- Set the amount of memory to allocate to the virtual machine, and then create a new virtual hard disk. Choose how large you'd like the disk to be. Once the machine has been created, click Start. The First Run Wizard will open. Click next and browse to the downloaded ISO file. Click Start and Windows 8 will be installed on the virtual machine.
- When the operating system has finished installing, you can create an account and start to use it. Virtual Box offers a choice of screen options. Click the View button and you can switch between windowed, full-screen and resizable modes. If the menu isn't visible, you can call it up by pressing the right Ctrl key and hitting Home.
Windows 8 is actually only a codename. Although it's very likely that's what the end product will be called, you can never say for certain with Microsoft.
If you can run Windows 7 on your PC, you'll have no problems with its successor. If anything, Windows 8 should be even less demanding because it's designed to run on tablet devices that have less power than a desktop PC. As a minimum, you'll need a 1GHz processor, 1GB of RAM (2GB in the case of 64-bit PCs) and 16/32GB of hard-disk space.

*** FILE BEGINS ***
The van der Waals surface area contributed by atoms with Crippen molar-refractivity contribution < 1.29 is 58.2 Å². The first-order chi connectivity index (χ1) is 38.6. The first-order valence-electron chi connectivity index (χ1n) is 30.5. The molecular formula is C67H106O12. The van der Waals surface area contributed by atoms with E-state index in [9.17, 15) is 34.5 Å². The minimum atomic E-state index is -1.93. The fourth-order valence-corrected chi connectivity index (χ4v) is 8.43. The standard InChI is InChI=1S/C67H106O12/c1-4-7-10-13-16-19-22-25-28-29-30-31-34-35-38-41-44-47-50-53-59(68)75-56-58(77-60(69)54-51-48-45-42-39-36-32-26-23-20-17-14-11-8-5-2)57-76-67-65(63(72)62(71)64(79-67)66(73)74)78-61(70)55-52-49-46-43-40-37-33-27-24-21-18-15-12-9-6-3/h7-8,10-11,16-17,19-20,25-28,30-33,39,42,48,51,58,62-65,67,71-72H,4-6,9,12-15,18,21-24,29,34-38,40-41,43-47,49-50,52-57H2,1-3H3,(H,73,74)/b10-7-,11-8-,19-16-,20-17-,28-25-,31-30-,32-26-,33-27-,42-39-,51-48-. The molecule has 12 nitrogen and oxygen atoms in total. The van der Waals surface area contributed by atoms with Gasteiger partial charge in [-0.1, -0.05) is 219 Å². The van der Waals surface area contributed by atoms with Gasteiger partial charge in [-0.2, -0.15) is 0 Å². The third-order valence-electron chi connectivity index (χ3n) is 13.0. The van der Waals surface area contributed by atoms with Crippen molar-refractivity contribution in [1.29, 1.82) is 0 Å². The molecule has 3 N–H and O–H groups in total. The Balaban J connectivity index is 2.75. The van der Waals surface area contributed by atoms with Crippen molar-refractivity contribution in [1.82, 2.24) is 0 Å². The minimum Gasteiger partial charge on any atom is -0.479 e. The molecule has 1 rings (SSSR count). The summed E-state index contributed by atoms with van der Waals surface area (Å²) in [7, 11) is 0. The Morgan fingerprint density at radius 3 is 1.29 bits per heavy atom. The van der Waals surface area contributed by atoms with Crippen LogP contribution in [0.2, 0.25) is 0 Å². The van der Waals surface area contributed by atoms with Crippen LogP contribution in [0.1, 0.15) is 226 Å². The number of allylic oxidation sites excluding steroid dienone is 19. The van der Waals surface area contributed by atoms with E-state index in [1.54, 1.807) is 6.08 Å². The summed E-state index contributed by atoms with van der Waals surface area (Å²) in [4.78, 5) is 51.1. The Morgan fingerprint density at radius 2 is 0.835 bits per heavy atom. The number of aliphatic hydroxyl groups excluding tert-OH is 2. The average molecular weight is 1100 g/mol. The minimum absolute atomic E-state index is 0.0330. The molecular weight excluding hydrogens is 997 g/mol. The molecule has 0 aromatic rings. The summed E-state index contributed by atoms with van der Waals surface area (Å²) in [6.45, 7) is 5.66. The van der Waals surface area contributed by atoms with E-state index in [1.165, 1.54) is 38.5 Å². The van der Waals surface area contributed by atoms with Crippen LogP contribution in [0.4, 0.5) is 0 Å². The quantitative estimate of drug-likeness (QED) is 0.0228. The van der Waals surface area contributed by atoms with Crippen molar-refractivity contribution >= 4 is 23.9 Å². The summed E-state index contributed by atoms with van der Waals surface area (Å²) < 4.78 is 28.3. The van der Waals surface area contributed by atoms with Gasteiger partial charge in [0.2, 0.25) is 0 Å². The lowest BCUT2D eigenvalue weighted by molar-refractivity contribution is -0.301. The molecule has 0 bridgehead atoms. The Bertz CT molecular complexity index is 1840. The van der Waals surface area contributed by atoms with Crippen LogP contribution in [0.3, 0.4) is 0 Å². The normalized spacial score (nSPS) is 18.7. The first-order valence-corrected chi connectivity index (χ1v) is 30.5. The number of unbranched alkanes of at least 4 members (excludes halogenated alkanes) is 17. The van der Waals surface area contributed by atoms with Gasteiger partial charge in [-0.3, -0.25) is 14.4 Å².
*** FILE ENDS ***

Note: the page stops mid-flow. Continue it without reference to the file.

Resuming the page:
Aside from Internet Explorer, it's likely that all the usual Windows apps, such as Paint, Calculator and Windows Media Player, will be included in Windows 8, in a spruced-up form to match the Metro interface.
Windows 8 also introduces a feature called Charms, which is like an updated version of the Windows Start Menu. Charms are used to quickly configure settings for individual apps and cover tasks such as searching, sharing and changing settings.
There are lots of different versions of Windows 7, but only three main editions- Home, Professional and Ultimate. Although Microsoft hasn't confirmed anything yet, we expect a similar range will be available for Windows 8.
So far, there's been no word or even a hint about the pricing of Windows 8, but that's hardly surprising. Expect it to be broadly similarly to Windows 7's pricing structure - from £99 to over £200, depending on which version you go for.